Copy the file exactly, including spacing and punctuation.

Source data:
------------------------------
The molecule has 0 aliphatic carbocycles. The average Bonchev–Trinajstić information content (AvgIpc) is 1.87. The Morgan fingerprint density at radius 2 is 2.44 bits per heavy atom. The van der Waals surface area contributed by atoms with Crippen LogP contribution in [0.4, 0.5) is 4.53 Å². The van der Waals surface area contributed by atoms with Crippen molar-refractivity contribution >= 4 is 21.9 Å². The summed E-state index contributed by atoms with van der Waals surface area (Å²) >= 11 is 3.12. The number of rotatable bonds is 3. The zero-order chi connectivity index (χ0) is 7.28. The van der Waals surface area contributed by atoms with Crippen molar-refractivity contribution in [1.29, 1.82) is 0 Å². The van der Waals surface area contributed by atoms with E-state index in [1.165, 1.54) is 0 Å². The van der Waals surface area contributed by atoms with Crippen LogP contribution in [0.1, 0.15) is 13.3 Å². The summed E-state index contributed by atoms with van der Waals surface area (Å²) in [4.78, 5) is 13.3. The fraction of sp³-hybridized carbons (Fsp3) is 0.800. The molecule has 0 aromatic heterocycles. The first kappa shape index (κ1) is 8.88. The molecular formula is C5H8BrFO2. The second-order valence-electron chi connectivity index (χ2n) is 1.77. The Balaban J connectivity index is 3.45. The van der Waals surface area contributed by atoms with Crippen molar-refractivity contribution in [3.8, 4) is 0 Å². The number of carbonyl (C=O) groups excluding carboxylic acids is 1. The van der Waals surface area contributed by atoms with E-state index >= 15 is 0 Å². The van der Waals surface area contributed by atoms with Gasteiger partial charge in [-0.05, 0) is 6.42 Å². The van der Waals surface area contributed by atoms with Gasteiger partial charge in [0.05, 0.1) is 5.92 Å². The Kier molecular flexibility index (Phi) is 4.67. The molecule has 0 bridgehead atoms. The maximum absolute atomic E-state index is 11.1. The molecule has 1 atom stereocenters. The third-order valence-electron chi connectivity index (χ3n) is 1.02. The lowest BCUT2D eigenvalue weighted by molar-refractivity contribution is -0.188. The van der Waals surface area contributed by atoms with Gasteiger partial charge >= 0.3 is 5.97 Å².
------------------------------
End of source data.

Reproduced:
The molecule has 0 aliphatic carbocycles. The average Bonchev–Trinajstić information content (AvgIpc) is 1.87. The Morgan fingerprint density at radius 2 is 2.44 bits per heavy atom. The van der Waals surface area contributed by atoms with Crippen LogP contribution in [0.4, 0.5) is 4.53 Å². The van der Waals surface area contributed by atoms with Crippen molar-refractivity contribution >= 4 is 21.9 Å². The summed E-state index contributed by atoms with van der Waals surface area (Å²) >= 11 is 3.12. The number of rotatable bonds is 3. The zero-order chi connectivity index (χ0) is 7.28. The van der Waals surface area contributed by atoms with Crippen molar-refractivity contribution in [1.29, 1.82) is 0 Å². The van der Waals surface area contributed by atoms with E-state index in [1.165, 1.54) is 0 Å². The van der Waals surface area contributed by atoms with Crippen LogP contribution in [0.1, 0.15) is 13.3 Å². The summed E-state index contributed by atoms with van der Waals surface area (Å²) in [4.78, 5) is 13.3. The fraction of sp³-hybridized carbons (Fsp3) is 0.800. The molecule has 0 aromatic heterocycles. The first kappa shape index (κ1) is 8.88. The molecular formula is C5H8BrFO2. The second-order valence-electron chi connectivity index (χ2n) is 1.77. The Balaban J connectivity index is 3.45. The van der Waals surface area contributed by atoms with Crippen molar-refractivity contribution in [3.8, 4) is 0 Å². The number of carbonyl (C=O) groups excluding carboxylic acids is 1. The van der Waals surface area contributed by atoms with E-state index >= 15 is 0 Å². The van der Waals surface area contributed by atoms with Gasteiger partial charge in [-0.05, 0) is 6.42 Å². The van der Waals surface area contributed by atoms with Gasteiger partial charge in [0.05, 0.1) is 5.92 Å². The Kier molecular flexibility index (Phi) is 4.67. The molecule has 0 bridgehead atoms. The maximum absolute atomic E-state index is 11.1. The molecule has 1 atom stereocenters. The third-order valence-electron chi connectivity index (χ3n) is 1.02. The lowest BCUT2D eigenvalue weighted by molar-refractivity contribution is -0.188. The van der Waals surface area contributed by atoms with Gasteiger partial charge >= 0.3 is 5.97 Å².